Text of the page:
Where Does This Ocean Go?
In Hawai`i, we lived close to the beach and would go daily. Mama would load our bags up, and we’d walk over. It was about a 10 minute walk from our front door to the beach. I was swimming in a one piece bathing suit, bright purple, with goggles, and a doughnut to float on top.
On New Year’s Eve, I got caught in a riptide. My goggles were flung off. I took in a breath and inhaled water. I closed my eyes. I wondered if I was dying.
I was seven years old.
The darkness set in until my father brought me to the shore. After a few whacks and the purging of sea water, I was brought back to life.
Dad laughed, partially in relief. He walked me to where I was caught. The water was shallow. I remember seeing only darkness because I didn’t have my goggles, and I remember the blackened lava rocks, the fish and bright coral, far below the surface.
The body remembers trauma.
Science has shown that some of our phobias can be from genetics, our ancestry reminding us of the dangers of life through blood and DNA. Leaving an imprint, much like how their influence brings out genetic traits in our body. Epigenetics. A relatively new field of research, how scientists look at the next generation of Holocaust survivors and see that they’ve learned stressors that they may not have seen personally. Mice were trained to fear certain foods or scents, and their descendants carry the same anxiety that was trained into their forefather.
I know that my body carries these lessons as I tremble, looking into the ocean, seeing the darkness from safety, high above. I know they ring true, because the ocean is where my family rests, and where I am lured to, despite the destruction it brings.
As a child of the Pacific Rim, we’ve seen everything. Lands succumb to the ocean, eroding into the deep. My grandmother’s farm fell victim to a tsunami. So did the dozens of fish who have the misfortune to land in backyards during a tsunami.
Dad once showed me how the water would recede to levels I thought weren’t possible to warn us. Mother Nature does not show her fury without caution. Fish would be gasping for water to breathe. Seaweed would dry out. Once, I saw a lone puffer inflated, stranded on the exposed shores. The next step is the cross sea, a formation of waves that looked like boxes… that was the sure sign of what was to come.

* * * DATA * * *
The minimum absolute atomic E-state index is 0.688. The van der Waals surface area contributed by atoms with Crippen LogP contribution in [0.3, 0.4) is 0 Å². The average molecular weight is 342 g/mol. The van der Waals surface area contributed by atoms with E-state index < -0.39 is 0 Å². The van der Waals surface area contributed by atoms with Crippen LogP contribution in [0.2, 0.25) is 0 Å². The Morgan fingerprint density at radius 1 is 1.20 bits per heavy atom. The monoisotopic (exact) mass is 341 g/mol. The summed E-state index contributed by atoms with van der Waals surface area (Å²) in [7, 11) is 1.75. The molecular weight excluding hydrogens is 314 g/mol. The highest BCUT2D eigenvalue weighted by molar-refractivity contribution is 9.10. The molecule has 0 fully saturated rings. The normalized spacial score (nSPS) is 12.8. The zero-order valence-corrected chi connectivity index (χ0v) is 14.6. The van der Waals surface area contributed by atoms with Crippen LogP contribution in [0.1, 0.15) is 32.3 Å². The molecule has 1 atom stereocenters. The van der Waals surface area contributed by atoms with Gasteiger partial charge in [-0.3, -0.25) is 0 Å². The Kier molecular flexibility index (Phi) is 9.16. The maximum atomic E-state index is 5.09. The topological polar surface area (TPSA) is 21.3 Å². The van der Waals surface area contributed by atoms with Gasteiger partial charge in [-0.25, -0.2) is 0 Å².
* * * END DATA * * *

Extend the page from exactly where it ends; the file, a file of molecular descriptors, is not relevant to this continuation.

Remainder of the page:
Anthropologically, our people had always been near the ocean. We sacrificed our belongings to tide over the Gods, prayer for them to not devastate our lands with the surging waters to destroy what we had, yet again.
The strength of humanity is amazing, though; it’s in us to rebuild what has been broken down.
I have three brothers. Had? I’m always confused with how to address the fact that one of my brothers is dead.
His name was the character for healthy. Was it a prayer, a curse, or a cross to bear? My Asian name means sweet night, and I’ve always been a night owl, so in my case it was serendipitous.
He was born too soon. The doctor took the sonar like device and the screen magically depicted him within his haven, floating. This was most of our appointments until the last one. When he was brought to the shores of life, he slipped away shortly afterwards. His birth and death certificates wear the same date.
My childhood dog’s ashes joined his on the family altar within a few months. We would pray, pet, hug their urns.